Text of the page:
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Bux virtually every restaurant in Spain now has foie gras on the menu, far more so than in France, and the starred restaurant in Roses - La Llar - is excellent with truly Spanish cuisine at a very high level. The only French touch is a great cheese platter. Their torta del Casar is to die for. I would recommend it to Tony .

I'm glad to hear La Llar is excellent. I usually put a fair amount of faith in Michelin. While it's not infallible, it's what I resort to using when I don't have a personal recommendation and generally it's been fairly reliable. To a great extent my comment about foie gras is prompted by Roses' location by the sea where I'd be looking for places that featured sea food, although not necessarily exclusively. More personal reasons probably play a bigger part in my not wanting to look for foie gras in Spain. We had it twice in a row on our last trip. The first time my wife ordered it because a shopkeeper in town raved about a local restaurant's foie gras when recommending the restaurant and the second time it was part of a tasting menu. The first restaurant was a rather simple place where we ordered too much food and the foie gras was the dish we didn't finish in spite of being twice as expensive as any other dish we ordered. It wasn't that the dish wasn't good, it was that the other dishes, even the ones that we weren't sure we liked, were so much more interesting to us. It may sound offensively elitist or snobbish, but I'm afraid we've been over "foie gras-ed" in NY and France. I believe foie gras has more interest right now for Spanish chefs and diners. This is the odd situation where I'm less interested in eating what the locals eat, I suppose. In the second restaurant, a one star where we had the tasting menu, the foie gras was again one of the least interesting dishes although it did bear a granish that was distinctively Spanish to our taste and thus lent a sense of terroir. However here, every dish was interesting and loudly proclaimed "auteur" or España." This was at Las Rejas and although I waddled out of the restaurant in a stupor, I would have eaten a second portion of any, and maybe every, dish had it been offered.

On the other hand, the French custom of a cheese course before dessert, is one I don't mind having in Spain. On the whole I'm seeing this in the more avant garde places serving haute cuisine and it seems more of an international custom. In NY, I'm quite content to have imported cheese, but in Spain, I like to have Spanish cheese. For the most part, Spanish cheeses may lend themselves to tapas better than the cheese tray. Torta del Casar is a prominent exception, but this may be changing in the same way that Spain's wine is changing. Spain is changing and while I worry its food will lose its sense of terroir, I am aware that these changes are what's bringing Spanish restaurants to the fore.

Robert Buxbaum

WorldTable

Recent WorldTable posts include: comments about reporting on Michelin stars in The NY Times, the NJ proposal to ban foie gras, Michael Ruhlman's comments in blogs about the NJ proposal and Bill Buford's New Yorker article on the Food Network.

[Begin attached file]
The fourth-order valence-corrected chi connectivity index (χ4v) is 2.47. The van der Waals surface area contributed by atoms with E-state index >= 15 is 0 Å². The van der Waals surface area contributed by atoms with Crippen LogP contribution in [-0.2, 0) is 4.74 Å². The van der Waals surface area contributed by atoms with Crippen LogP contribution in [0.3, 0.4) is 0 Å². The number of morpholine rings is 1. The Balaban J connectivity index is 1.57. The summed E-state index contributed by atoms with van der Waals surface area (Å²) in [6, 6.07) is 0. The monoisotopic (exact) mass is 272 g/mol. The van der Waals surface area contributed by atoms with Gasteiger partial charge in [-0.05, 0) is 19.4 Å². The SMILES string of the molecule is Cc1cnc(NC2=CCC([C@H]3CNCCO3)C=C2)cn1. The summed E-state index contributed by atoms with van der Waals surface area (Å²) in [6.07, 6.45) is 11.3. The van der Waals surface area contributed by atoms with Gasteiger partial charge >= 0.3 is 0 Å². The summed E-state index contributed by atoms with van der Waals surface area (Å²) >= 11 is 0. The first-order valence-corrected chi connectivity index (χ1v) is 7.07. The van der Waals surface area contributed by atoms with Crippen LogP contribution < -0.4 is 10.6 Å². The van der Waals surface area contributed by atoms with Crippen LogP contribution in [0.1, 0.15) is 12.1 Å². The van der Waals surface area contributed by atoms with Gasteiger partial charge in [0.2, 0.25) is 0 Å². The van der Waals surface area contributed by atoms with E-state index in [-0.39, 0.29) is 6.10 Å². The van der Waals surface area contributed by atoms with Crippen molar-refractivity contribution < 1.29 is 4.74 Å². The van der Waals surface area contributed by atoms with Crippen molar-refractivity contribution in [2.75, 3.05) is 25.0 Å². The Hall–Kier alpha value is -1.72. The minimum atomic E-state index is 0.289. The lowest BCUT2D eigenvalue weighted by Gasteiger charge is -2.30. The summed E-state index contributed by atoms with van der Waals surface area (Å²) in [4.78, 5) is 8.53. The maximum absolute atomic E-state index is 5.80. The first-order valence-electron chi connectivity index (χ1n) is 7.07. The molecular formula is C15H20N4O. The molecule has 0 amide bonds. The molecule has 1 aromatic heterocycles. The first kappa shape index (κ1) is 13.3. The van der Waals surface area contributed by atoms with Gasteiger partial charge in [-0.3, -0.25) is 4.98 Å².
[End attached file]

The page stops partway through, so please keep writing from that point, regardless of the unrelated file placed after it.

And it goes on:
My mailbox is full. You may contact me via worldtable.com.

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I have not eaten at La Llar, but I have heard negative reports. The Gourmetour which is the leading Spanish restaurant guide, and a guide with which I have had very good experience, which rates on a scale of 10 gives this restaurant a 7. This is an extraordinarily low score for a Michelin one star restaurant and lower than many many no star ones. By way of comparison, Mas Pau in Figueras which is a reasonably strong one star get 8.5. With regard to Foie Gras, neither El Bulli or Can Fabes offered it on my recent visits. I actually considered this a plus as in my view it has become a cliche and something that I avoid unless at certain specialist restaurants in the southwest of France or some in Alsace.

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I had hot foie gras in Can Fabes some years back. It was exceptional.

I'm hesitant to mention the Guía Campsa as I really don't have enough experience with it to know how reliable it is. Nevertheless, it lists four restaurants in Roses. El Bulli gets three "sols," their equivalent of stars. La Llar gets an "R" for recommended, a grade below a single sol. The Almadraba Park restaurant at Tony's hotel, gets a mention as does Flor de Lis where Chef Nikolaus Von Obstfelder offers "una cocina international" including "gambas en salsa pizzaiola."

Robert Buxbaum

WorldTable

Recent WorldTable posts include: comments about reporting on Michelin stars in The NY Times, the NJ proposal to ban foie gras, Michael Ruhlman's comments in blogs about the NJ proposal and Bill Buford's New Yorker article on the Food Network.

My mailbox is full. You may contact me via worldtable.com.

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